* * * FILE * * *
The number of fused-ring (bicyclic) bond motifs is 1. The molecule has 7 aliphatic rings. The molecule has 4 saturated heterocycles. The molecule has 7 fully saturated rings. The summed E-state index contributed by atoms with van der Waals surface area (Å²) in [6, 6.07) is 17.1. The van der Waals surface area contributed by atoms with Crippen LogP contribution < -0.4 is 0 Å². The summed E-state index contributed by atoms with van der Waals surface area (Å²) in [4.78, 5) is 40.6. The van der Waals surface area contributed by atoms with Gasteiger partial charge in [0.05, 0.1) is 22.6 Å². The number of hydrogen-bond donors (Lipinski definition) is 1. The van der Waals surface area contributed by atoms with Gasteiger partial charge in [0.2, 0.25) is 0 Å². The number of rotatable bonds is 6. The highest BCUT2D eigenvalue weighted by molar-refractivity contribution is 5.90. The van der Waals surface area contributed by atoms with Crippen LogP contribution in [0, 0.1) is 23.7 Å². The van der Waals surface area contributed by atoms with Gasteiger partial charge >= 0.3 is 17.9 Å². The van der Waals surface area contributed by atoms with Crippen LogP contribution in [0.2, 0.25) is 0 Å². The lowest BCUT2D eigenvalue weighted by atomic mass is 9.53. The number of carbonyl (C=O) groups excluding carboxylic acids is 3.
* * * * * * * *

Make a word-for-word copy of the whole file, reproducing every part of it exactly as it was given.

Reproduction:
The number of fused-ring (bicyclic) bond motifs is 1. The molecule has 7 aliphatic rings. The molecule has 4 saturated heterocycles. The molecule has 7 fully saturated rings. The summed E-state index contributed by atoms with van der Waals surface area (Å²) in [6, 6.07) is 17.1. The van der Waals surface area contributed by atoms with Crippen LogP contribution < -0.4 is 0 Å². The summed E-state index contributed by atoms with van der Waals surface area (Å²) in [4.78, 5) is 40.6. The van der Waals surface area contributed by atoms with Gasteiger partial charge in [0.05, 0.1) is 22.6 Å². The number of hydrogen-bond donors (Lipinski definition) is 1. The van der Waals surface area contributed by atoms with Gasteiger partial charge in [0.2, 0.25) is 0 Å². The number of rotatable bonds is 6. The highest BCUT2D eigenvalue weighted by molar-refractivity contribution is 5.90. The van der Waals surface area contributed by atoms with Crippen LogP contribution in [0, 0.1) is 23.7 Å². The van der Waals surface area contributed by atoms with Gasteiger partial charge >= 0.3 is 17.9 Å². The van der Waals surface area contributed by atoms with Crippen LogP contribution in [0.2, 0.25) is 0 Å². The lowest BCUT2D eigenvalue weighted by atomic mass is 9.53. The number of carbonyl (C=O) groups excluding carboxylic acids is 3.